F1 2014 Second Test
With the first test purely a debugging process for most team, we may start to see the true competitive order when things get underway in Bahrain
February 19th to 22nd
TV: Sky Sports F1 (UK), NBC (USA)
The new age of Formula 1 is well underway and the second test in Bahrain will prove to be an important building block for teams looking to make 2014 a year to remember.
Whenever new regulations are legislated and a new era of F1 ushered in, the first test can never be taken as anything more than a pinch of salt.
Jerez was merely a de-bugging process for the teams. These cars are prototypes, never ever really finished 100%, although some come close. It’s a painful process to ensure reliability prevails on a year by year basis when slight regulation changes make a F1 team’s technical staff suffer a miserable winter, let alone when the entire book is thrown out and a new law set down.
Walking away from Jerez, only three teams can be truly happy. The amount of laps laid down on the Mercedes engines by both the works team and McLaren have proved what many always predicted. By pure engine comparison Mercedes will win outright. McLaren looked to have set their nightmarish 2013 behind them, but this excellence has to be sustained until the end of Melbourne for anyone to really think they’ve turned the corner.
Ferrari too can be happy that their car and engine alike appear to have passed the toughest test of mileage with flying colours. Both Alonso and Raikkonen were able to burn the rubber and ensure that, as it stands, Ferrari look the third best car out on the track.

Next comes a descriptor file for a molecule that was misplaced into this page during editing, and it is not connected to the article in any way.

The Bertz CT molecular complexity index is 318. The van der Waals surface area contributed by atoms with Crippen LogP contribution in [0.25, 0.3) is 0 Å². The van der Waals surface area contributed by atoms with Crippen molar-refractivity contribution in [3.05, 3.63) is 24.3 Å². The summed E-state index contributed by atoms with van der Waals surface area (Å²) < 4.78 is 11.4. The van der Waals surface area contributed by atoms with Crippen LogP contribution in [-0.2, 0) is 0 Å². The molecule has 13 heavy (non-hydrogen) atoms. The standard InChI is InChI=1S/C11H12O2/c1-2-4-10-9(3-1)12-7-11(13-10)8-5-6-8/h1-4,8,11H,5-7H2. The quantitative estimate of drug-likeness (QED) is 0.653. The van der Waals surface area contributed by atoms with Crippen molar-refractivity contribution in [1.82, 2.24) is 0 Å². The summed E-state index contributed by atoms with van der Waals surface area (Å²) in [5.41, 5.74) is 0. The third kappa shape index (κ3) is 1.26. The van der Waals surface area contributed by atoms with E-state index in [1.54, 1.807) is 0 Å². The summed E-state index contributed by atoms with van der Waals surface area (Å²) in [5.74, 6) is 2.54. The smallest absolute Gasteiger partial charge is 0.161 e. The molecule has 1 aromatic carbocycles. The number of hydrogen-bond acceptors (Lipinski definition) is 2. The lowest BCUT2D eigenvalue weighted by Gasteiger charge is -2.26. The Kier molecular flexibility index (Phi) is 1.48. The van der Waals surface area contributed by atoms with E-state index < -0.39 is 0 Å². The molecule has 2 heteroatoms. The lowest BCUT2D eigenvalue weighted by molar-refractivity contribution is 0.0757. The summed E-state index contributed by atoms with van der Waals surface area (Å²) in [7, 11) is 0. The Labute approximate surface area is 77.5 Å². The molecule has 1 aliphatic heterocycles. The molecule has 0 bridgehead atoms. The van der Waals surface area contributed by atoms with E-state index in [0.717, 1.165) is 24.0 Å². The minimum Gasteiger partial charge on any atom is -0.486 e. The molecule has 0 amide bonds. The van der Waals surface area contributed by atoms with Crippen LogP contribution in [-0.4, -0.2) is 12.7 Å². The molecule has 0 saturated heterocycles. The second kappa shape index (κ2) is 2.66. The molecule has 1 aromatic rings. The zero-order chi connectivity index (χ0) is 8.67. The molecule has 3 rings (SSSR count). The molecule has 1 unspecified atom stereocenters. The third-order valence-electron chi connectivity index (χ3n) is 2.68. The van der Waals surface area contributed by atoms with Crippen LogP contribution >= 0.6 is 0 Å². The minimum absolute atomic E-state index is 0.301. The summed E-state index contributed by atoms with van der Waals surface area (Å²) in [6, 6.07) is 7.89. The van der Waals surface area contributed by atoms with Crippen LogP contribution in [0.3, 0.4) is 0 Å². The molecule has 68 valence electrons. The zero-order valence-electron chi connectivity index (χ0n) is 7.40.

No other teams really appeared to shine. The likes of Sauber, Force India, Williams and Torro Rosso can be happy with their work, but know that in all likelihood their midfield classification isn’t going to change.
Obviously the biggest story coming out of Jerez was the showing put on by Red Bull, or no show rather. Their deplorable test where the car simply couldn’t run for any period of time has left them well behind the eight ball, especially considering the running their main rivals Mercedes and Ferrari were able to put in.
Perhaps due to no fault of their own as the Renault engines appear to have some substantial cooling problems, Red Bull will be playing catchup in the first few days of the Bahrain test and hoping they can fit a few days’ worth of reliability and mechanical testing into half a day.
That being said, if there was ever a time to have such a substantial running problem as this, it is probably the first test when no team is really putting up their best package for any worthwhile data collection.
In a way Red Bull might have dodged a bullet, with the engine problems coming at a time when it is still comfortably able to be fixed, much better timing then 10 laps into the Australian Grand Prix.
The team we haven’t seen is Lotus, with their new driving line up of Romain Grosjean and Pastor Maldonado. This is a team that is perceived to be slipping away from their renewed from of 2012 and 2013 very quickly. They’ve lost their best driver, they’ve lost their team principal and quite clearly the team is losing money like no one’s business.
The signs have to be promising when the E22 is properly run in Bahrain, any sign of weakness could be a hammer blow to Lotus, not only from performance point of view, but more importantly from team perception point of view.
Whereas looking into the timesheets at Jerez was a fool’s errand, Bahrain promises to give us a clearer insight into the pecking order, especially as we near the test’s end. Teams will aim to have their Melbourne race packages up and running by the first day of the third test, so the end of the second test is their last opportunity to experiment. Often it is in moments of utter creativity when ingenuity and revelations of brilliance most occur.
Nevertheless, this second test is potentially the most important few days in shaping up the season. The defending champions could be leaving Bahrain happy with the knowledge that their RB10 is once again top of the pile, else they could be calling emergency meetings about the inability to get their car running more than five laps straight.
This is exciting, what we’ve been waiting for, this is the return of Formula 1 for 2014.